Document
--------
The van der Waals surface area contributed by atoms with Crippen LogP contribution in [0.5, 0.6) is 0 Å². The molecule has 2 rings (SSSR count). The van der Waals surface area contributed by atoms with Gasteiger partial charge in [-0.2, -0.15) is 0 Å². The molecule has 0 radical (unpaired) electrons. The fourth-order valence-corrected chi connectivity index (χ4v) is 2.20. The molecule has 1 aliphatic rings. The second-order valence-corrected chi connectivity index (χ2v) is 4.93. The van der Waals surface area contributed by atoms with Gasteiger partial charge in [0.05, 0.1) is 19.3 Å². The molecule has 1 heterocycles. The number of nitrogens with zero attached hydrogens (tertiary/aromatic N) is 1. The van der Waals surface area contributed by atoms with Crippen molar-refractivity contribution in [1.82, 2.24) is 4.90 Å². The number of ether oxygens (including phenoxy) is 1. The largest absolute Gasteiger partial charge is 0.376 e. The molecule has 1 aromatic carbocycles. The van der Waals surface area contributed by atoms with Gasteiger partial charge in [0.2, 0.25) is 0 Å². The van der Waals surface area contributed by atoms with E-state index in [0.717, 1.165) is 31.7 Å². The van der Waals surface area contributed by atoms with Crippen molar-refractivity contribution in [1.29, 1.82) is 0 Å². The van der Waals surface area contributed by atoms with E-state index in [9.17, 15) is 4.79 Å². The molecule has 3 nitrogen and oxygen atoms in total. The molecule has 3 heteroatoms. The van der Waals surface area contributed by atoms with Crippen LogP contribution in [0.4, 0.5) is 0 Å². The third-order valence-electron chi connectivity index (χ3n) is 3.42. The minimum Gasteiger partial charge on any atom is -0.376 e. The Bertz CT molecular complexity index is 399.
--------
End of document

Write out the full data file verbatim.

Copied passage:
The van der Waals surface area contributed by atoms with Crippen LogP contribution in [0.5, 0.6) is 0 Å². The molecule has 2 rings (SSSR count). The van der Waals surface area contributed by atoms with Gasteiger partial charge in [-0.2, -0.15) is 0 Å². The molecule has 0 radical (unpaired) electrons. The fourth-order valence-corrected chi connectivity index (χ4v) is 2.20. The molecule has 1 aliphatic rings. The second-order valence-corrected chi connectivity index (χ2v) is 4.93. The van der Waals surface area contributed by atoms with Gasteiger partial charge in [0.05, 0.1) is 19.3 Å². The molecule has 1 heterocycles. The number of nitrogens with zero attached hydrogens (tertiary/aromatic N) is 1. The van der Waals surface area contributed by atoms with Crippen molar-refractivity contribution in [1.82, 2.24) is 4.90 Å². The number of ether oxygens (including phenoxy) is 1. The largest absolute Gasteiger partial charge is 0.376 e. The molecule has 1 aromatic carbocycles. The van der Waals surface area contributed by atoms with Gasteiger partial charge in [0.2, 0.25) is 0 Å². The van der Waals surface area contributed by atoms with E-state index in [0.717, 1.165) is 31.7 Å². The van der Waals surface area contributed by atoms with Crippen molar-refractivity contribution in [1.29, 1.82) is 0 Å². The van der Waals surface area contributed by atoms with E-state index in [9.17, 15) is 4.79 Å². The molecule has 3 nitrogen and oxygen atoms in total. The molecule has 3 heteroatoms. The van der Waals surface area contributed by atoms with Crippen LogP contribution in [0.4, 0.5) is 0 Å². The third-order valence-electron chi connectivity index (χ3n) is 3.42. The minimum Gasteiger partial charge on any atom is -0.376 e. The Bertz CT molecular complexity index is 399.